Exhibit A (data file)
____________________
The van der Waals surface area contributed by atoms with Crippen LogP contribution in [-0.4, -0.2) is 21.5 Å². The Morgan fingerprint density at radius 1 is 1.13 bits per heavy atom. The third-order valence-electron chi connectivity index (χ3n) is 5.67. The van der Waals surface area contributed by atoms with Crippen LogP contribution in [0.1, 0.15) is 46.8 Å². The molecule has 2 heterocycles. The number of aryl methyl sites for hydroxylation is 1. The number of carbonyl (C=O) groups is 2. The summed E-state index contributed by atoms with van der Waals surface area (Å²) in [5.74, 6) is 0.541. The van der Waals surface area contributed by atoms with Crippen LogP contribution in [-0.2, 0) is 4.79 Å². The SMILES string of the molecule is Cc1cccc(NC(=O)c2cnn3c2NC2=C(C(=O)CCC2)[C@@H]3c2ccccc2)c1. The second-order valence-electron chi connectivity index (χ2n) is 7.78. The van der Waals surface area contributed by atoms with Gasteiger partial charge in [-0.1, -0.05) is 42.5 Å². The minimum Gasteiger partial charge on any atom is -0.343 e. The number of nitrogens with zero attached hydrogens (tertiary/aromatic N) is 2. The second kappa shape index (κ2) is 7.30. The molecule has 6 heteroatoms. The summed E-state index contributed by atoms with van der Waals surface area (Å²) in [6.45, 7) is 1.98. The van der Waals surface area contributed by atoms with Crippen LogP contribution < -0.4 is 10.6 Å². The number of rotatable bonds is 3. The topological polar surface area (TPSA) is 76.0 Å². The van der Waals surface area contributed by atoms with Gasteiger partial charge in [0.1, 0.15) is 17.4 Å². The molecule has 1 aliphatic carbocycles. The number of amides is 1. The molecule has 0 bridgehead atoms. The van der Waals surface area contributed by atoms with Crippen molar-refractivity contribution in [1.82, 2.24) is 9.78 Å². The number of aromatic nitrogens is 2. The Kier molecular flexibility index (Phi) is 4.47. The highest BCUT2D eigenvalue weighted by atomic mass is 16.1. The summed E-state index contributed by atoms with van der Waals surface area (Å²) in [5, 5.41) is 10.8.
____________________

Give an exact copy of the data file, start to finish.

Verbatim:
The van der Waals surface area contributed by atoms with Crippen LogP contribution in [-0.4, -0.2) is 21.5 Å². The Morgan fingerprint density at radius 1 is 1.13 bits per heavy atom. The third-order valence-electron chi connectivity index (χ3n) is 5.67. The van der Waals surface area contributed by atoms with Crippen LogP contribution in [0.1, 0.15) is 46.8 Å². The molecule has 2 heterocycles. The number of aryl methyl sites for hydroxylation is 1. The number of carbonyl (C=O) groups is 2. The summed E-state index contributed by atoms with van der Waals surface area (Å²) in [5.74, 6) is 0.541. The van der Waals surface area contributed by atoms with Crippen LogP contribution in [-0.2, 0) is 4.79 Å². The SMILES string of the molecule is Cc1cccc(NC(=O)c2cnn3c2NC2=C(C(=O)CCC2)[C@@H]3c2ccccc2)c1. The second-order valence-electron chi connectivity index (χ2n) is 7.78. The van der Waals surface area contributed by atoms with Gasteiger partial charge in [-0.1, -0.05) is 42.5 Å². The minimum Gasteiger partial charge on any atom is -0.343 e. The number of nitrogens with zero attached hydrogens (tertiary/aromatic N) is 2. The second kappa shape index (κ2) is 7.30. The molecule has 6 heteroatoms. The summed E-state index contributed by atoms with van der Waals surface area (Å²) in [6.45, 7) is 1.98. The van der Waals surface area contributed by atoms with Crippen LogP contribution < -0.4 is 10.6 Å². The number of rotatable bonds is 3. The topological polar surface area (TPSA) is 76.0 Å². The van der Waals surface area contributed by atoms with Gasteiger partial charge in [0.1, 0.15) is 17.4 Å². The molecule has 1 aliphatic carbocycles. The number of amides is 1. The molecule has 0 bridgehead atoms. The van der Waals surface area contributed by atoms with Crippen molar-refractivity contribution in [1.82, 2.24) is 9.78 Å². The number of aromatic nitrogens is 2. The Kier molecular flexibility index (Phi) is 4.47. The highest BCUT2D eigenvalue weighted by atomic mass is 16.1. The summed E-state index contributed by atoms with van der Waals surface area (Å²) in [5, 5.41) is 10.8.